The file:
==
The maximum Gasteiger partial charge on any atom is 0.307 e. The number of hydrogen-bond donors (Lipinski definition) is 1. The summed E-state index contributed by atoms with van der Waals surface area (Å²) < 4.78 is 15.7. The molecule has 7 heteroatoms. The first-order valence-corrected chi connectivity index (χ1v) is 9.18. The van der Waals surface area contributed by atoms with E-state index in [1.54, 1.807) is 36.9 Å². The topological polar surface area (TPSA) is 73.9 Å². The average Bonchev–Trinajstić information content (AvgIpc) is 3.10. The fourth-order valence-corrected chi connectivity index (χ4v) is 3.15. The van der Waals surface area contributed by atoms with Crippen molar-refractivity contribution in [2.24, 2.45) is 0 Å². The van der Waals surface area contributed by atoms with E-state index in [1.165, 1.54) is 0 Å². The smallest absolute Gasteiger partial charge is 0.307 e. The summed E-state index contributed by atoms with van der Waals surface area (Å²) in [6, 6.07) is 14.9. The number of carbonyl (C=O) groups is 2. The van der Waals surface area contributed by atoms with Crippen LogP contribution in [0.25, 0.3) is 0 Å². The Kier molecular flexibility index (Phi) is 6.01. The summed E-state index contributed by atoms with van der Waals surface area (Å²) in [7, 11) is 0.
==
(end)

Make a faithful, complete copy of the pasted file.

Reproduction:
The maximum Gasteiger partial charge on any atom is 0.307 e. The number of hydrogen-bond donors (Lipinski definition) is 1. The summed E-state index contributed by atoms with van der Waals surface area (Å²) < 4.78 is 15.7. The molecule has 7 heteroatoms. The first-order valence-corrected chi connectivity index (χ1v) is 9.18. The van der Waals surface area contributed by atoms with E-state index in [1.54, 1.807) is 36.9 Å². The topological polar surface area (TPSA) is 73.9 Å². The average Bonchev–Trinajstić information content (AvgIpc) is 3.10. The fourth-order valence-corrected chi connectivity index (χ4v) is 3.15. The van der Waals surface area contributed by atoms with Crippen molar-refractivity contribution in [2.24, 2.45) is 0 Å². The van der Waals surface area contributed by atoms with E-state index in [1.165, 1.54) is 0 Å². The smallest absolute Gasteiger partial charge is 0.307 e. The summed E-state index contributed by atoms with van der Waals surface area (Å²) in [6, 6.07) is 14.9. The number of carbonyl (C=O) groups is 2. The van der Waals surface area contributed by atoms with Crippen LogP contribution in [0.25, 0.3) is 0 Å². The Kier molecular flexibility index (Phi) is 6.01. The summed E-state index contributed by atoms with van der Waals surface area (Å²) in [7, 11) is 0.